As the saying goes, people age at different rates. Some appear unblemished by age, while others can look much older than they actually are. Can people, influenced perhaps by lifestyle choices and the food they consume, age differently? And can ageing be measured?
A new study has done just that. It has measured ageing in a large group of people and found that people can grow old at radically different rates.
The study, published in Proceedings of the National Academy of Sciences, was conducted by researchers from several institutions, including Kings College in London and Duke University in the US. The researchers drew on data gathered on 871 people who were all 38 years old and part of another study—the Dunedin study, which was tracking the health of around 1,000 people born in a town of that name in New Zealand. They used 18 physiological markers, including metabolism, blood pressure and organ function, to assess the biological age of each participant.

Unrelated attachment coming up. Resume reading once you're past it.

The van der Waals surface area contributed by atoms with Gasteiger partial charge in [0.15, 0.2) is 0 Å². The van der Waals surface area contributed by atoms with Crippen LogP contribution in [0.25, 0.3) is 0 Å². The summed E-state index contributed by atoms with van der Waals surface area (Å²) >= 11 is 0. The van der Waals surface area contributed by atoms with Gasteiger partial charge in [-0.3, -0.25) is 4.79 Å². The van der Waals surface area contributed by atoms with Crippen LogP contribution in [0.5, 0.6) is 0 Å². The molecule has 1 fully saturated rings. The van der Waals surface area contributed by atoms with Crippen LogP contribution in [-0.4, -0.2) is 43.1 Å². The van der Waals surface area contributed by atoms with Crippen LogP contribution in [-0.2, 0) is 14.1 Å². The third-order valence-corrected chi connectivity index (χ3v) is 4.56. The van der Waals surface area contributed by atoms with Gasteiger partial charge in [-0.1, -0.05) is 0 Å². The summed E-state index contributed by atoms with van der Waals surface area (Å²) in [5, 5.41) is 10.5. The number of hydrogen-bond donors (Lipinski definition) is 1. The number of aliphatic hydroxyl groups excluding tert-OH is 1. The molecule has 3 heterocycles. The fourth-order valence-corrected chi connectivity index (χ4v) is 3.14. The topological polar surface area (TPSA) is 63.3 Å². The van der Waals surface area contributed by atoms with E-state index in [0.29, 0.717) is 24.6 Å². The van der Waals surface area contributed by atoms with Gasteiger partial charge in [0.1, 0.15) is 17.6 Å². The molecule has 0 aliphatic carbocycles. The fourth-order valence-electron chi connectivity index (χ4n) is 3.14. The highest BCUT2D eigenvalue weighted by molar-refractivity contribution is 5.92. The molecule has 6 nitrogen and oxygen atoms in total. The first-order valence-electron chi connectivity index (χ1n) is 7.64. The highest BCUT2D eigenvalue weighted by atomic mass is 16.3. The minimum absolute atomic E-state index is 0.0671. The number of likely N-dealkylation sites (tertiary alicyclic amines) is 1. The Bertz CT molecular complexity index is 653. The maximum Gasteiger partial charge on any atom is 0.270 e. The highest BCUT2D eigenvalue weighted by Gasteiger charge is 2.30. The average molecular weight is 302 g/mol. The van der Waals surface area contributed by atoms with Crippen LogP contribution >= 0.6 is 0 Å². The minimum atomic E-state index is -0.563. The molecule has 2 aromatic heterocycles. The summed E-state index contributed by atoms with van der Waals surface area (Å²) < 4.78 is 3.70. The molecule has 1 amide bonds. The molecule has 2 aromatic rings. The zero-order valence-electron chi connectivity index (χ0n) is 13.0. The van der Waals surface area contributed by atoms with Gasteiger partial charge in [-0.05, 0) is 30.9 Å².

The researchers found that while most of the sample’s 38-year-olds had biological ages close to their chronological age since their birth, there were also quite a few who were far younger or older. Many of them had biological ages in their fifties, while one participant had a biological age of 61: according to the researchers, for every birthday over the past dozen years, the body of this participant aged three years. People with older biological ages, when studied, fared poorly in tests that are typically undertaken by people aged over 60. These included tests of balance and coordination, but also mental tasks such as solving un- familiar problems. The biologically older people also reported more difficulty with daily activities like walking up a case of stairs.
The researchers hope that this test that they have developed to measure biological ageing can be used to detect premature ageing before young people begin to develop age- related ailments. The researchers write in the journal, ‘Our findings indicate that ageing processes can be quantified in people still young enough for prevention of age- related disease… The science of health-span extension may be focused on the wrong end of the lifespan; rather than only studying old humans, geroscience should also study the young.”